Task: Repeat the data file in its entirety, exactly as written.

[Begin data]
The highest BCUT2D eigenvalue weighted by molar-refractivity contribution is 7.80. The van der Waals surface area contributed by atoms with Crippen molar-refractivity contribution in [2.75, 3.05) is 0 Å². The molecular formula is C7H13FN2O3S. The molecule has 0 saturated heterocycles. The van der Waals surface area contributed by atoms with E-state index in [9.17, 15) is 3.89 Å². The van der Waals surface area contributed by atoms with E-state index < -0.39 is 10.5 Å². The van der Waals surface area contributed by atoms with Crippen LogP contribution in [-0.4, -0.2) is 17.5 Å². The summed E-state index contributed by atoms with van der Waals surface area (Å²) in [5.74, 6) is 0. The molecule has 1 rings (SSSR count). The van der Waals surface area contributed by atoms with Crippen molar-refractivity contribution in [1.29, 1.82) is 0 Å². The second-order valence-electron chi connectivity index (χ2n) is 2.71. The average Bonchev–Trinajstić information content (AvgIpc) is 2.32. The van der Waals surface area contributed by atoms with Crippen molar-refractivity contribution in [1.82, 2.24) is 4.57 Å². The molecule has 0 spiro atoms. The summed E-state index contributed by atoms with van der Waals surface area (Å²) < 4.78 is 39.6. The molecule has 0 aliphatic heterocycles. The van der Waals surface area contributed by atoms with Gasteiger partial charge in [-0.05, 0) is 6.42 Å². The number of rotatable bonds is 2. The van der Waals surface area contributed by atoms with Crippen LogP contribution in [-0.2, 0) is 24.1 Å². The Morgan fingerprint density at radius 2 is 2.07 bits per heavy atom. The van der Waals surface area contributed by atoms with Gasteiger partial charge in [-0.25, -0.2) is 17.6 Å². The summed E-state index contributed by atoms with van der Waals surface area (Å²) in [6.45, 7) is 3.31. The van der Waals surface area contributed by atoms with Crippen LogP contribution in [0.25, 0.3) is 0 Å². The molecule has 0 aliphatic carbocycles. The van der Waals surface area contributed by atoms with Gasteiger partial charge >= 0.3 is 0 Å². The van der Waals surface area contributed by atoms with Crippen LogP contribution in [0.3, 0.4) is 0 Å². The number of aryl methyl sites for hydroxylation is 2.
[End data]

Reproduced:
The highest BCUT2D eigenvalue weighted by molar-refractivity contribution is 7.80. The van der Waals surface area contributed by atoms with Crippen molar-refractivity contribution in [2.75, 3.05) is 0 Å². The molecular formula is C7H13FN2O3S. The molecule has 0 saturated heterocycles. The van der Waals surface area contributed by atoms with E-state index in [9.17, 15) is 3.89 Å². The van der Waals surface area contributed by atoms with E-state index < -0.39 is 10.5 Å². The van der Waals surface area contributed by atoms with Crippen LogP contribution in [-0.4, -0.2) is 17.5 Å². The summed E-state index contributed by atoms with van der Waals surface area (Å²) in [5.74, 6) is 0. The molecule has 1 rings (SSSR count). The van der Waals surface area contributed by atoms with Crippen molar-refractivity contribution in [1.29, 1.82) is 0 Å². The second-order valence-electron chi connectivity index (χ2n) is 2.71. The average Bonchev–Trinajstić information content (AvgIpc) is 2.32. The van der Waals surface area contributed by atoms with Crippen molar-refractivity contribution in [1.82, 2.24) is 4.57 Å². The molecule has 0 spiro atoms. The summed E-state index contributed by atoms with van der Waals surface area (Å²) < 4.78 is 39.6. The molecule has 0 aliphatic heterocycles. The van der Waals surface area contributed by atoms with Gasteiger partial charge in [-0.05, 0) is 6.42 Å². The number of rotatable bonds is 2. The van der Waals surface area contributed by atoms with Crippen LogP contribution in [-0.2, 0) is 24.1 Å². The Morgan fingerprint density at radius 2 is 2.07 bits per heavy atom. The van der Waals surface area contributed by atoms with Gasteiger partial charge in [-0.25, -0.2) is 17.6 Å². The summed E-state index contributed by atoms with van der Waals surface area (Å²) in [6.45, 7) is 3.31. The van der Waals surface area contributed by atoms with Crippen LogP contribution in [0.25, 0.3) is 0 Å². The molecule has 0 aliphatic carbocycles. The van der Waals surface area contributed by atoms with Gasteiger partial charge >= 0.3 is 0 Å². The van der Waals surface area contributed by atoms with Crippen LogP contribution in [0.3, 0.4) is 0 Å². The number of aryl methyl sites for hydroxylation is 2.